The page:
The days of sitting back and channel surfing have become things of the past for a lot of television viewers around the world. With the introduction of Google TV, Australian viewers – along with others around the world — have one more way to customize their television viewing experiences.

In the United States, Google TV hasn’t received an especially warm reception. Perhaps it will fare better in Australia. According to the Sydney Morning Herald, Google TV began as a “joint project with entertainment giant Sony, dominant chipmaker Intel and accessories king Logitech. It aimed to build Google’s Android smartphone software into a range of home-entertainment gear, with a TV-friendly makeover.”

The result was a set-top box that allows viewers to watch television and interact with the Internet simultaneously. The Google TV set-top box is not available for purchase as yet. Instead, it comes packaged with Sony’s new high-end HX750 and HX850 Bravia televisions.

Once television viewers connect the Google TV box to their televisions, they will next be required to connect to the Internet. Once they’ve done that, they’ve opened the door to interactive television. For example, people who enjoy watching shows like X Factor and So You Think You Can Dance will be able to watch the programs and vote for their favorite performers online at the same time.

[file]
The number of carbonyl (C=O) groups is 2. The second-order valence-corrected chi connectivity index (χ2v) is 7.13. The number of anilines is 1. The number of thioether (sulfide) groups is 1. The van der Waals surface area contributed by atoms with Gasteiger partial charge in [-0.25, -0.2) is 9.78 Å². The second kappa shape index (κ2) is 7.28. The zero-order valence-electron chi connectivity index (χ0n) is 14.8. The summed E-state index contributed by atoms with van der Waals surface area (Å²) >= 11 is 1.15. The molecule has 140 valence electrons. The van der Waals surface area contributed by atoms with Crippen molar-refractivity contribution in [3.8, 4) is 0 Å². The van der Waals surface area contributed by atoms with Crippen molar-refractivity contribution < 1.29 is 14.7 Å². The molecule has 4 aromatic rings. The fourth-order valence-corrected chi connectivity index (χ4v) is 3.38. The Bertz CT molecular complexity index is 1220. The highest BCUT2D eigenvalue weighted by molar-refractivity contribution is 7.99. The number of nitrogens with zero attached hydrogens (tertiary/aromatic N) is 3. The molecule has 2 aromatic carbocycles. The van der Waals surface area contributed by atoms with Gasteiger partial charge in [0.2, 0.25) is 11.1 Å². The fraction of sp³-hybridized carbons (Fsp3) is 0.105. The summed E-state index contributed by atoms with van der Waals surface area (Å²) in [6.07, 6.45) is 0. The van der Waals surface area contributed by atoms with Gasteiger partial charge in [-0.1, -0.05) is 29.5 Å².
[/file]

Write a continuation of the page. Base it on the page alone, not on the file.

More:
Meant to serve as a complement to Blu-Ray players and video game consoles with Internet connectivity, Google TV includes an Adobe Flash plug-in that makes browsing websites easier. The Google TV remote comes equipped with a full trackpad and QWERTY keyboard on the back.

Given the popularity of shows like “X Factor,” “So You Think You Can Dance” and similar programs, being able to vote online without having to transfer attention to a laptop or tablet might be the remedy that some of these types of shows, which are ailing, could use. Bringing Google TV to Australia may be the boost that Google TV needs to help it gain traction. If it succeeds in Australia, it may not take long for U.S. consumers to consider giving it a closer look.